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Julio-agosto de 2021, vol. 30, núm. 4
Interacción y visualización / Interaction and visualization


A further step forward in measuring journals’ technological factor

Vicente P. Guerrero-Bote; Henk F. Moed; Félix De-Moya-Anegón

This article is available in open access

Abstract: A new indicator of technological impact of a scientific journal is presented, based on citations in patent applications to papers published in that journal. Key characteristics are that patent citations are aggregated by patent family, and that not all citations are considered equal. To each family citation a weight is assigned that is proportional to the Gross Domestic Product (GDP) of the countries in which protection is requested, to take into account the costs and expected benefits of patenting, and inversely proportional to the number of cited references in a patent family, as a way to correct for differences in citation frequencies in patent applications among technological fields. Around one third of journals indexed in Scopus have at least one citation from patent applications in a 5-year citation window. The distribution of the technological impact scores among journals can be modelled as a power law distribution, with the slope being a little smoother than that of common scientific impact indicators SJR and JIF. However, the correlations between technological and scientific impact indicators are mostly low or moderate, which shows that they measure quite different aspects of journal or research performance.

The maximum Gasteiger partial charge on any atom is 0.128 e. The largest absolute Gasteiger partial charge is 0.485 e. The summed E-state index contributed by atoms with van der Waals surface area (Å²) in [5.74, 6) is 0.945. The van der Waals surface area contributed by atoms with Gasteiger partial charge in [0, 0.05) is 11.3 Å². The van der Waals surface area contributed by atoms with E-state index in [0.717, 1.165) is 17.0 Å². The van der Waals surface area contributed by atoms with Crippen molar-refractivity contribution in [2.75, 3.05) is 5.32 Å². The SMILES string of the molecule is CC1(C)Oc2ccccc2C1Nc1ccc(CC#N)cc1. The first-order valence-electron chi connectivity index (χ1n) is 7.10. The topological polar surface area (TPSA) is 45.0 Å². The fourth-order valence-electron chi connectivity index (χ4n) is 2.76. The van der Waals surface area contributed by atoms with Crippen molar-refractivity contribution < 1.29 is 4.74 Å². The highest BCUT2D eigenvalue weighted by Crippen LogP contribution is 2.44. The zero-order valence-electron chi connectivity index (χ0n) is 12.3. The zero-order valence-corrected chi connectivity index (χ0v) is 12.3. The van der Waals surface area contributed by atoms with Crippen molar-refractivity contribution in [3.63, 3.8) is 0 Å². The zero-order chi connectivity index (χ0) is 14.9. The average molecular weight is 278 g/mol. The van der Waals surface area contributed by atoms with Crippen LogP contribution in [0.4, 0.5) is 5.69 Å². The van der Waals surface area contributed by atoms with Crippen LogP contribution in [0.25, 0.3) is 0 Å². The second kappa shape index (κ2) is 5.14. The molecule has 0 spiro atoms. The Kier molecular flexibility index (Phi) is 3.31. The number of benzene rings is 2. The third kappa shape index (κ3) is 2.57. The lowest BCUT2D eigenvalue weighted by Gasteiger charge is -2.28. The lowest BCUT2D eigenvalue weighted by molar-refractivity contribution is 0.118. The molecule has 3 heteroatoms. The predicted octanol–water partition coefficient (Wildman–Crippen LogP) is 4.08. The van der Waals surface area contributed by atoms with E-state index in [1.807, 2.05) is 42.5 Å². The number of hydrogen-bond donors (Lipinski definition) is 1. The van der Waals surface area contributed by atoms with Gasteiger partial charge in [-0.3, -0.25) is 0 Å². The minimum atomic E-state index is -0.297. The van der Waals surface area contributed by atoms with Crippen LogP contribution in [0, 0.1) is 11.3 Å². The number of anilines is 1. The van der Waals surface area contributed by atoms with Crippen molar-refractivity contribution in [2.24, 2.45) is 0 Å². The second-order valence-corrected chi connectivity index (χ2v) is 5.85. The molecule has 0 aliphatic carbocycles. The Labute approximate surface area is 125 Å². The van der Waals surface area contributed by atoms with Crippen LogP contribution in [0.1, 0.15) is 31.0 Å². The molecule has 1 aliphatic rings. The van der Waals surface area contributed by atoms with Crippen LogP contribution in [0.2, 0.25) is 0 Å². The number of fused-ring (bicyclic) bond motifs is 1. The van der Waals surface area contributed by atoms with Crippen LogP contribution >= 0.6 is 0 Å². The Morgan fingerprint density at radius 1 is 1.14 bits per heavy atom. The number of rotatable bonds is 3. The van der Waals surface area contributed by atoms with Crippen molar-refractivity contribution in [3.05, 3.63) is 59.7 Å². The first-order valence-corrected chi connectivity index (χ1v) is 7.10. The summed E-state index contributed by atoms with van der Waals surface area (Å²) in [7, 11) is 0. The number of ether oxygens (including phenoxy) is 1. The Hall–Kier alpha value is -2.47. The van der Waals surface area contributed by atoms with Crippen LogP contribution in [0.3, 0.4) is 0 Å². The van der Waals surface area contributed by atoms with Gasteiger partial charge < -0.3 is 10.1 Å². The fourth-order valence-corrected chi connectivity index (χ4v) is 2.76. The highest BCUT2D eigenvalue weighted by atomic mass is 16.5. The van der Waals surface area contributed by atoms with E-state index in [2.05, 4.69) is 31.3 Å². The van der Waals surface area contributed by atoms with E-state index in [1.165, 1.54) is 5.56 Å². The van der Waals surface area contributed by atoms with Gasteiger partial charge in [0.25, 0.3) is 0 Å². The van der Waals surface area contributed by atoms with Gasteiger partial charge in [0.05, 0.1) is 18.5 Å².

Keywords: Technological impact; Indicators; Journal technological factor; Journals; Scholarly journals; Patents; Patstat; Citations; Research performance; Bibliometrics; Non-patent references; NPR; Non-patent literature; NPL.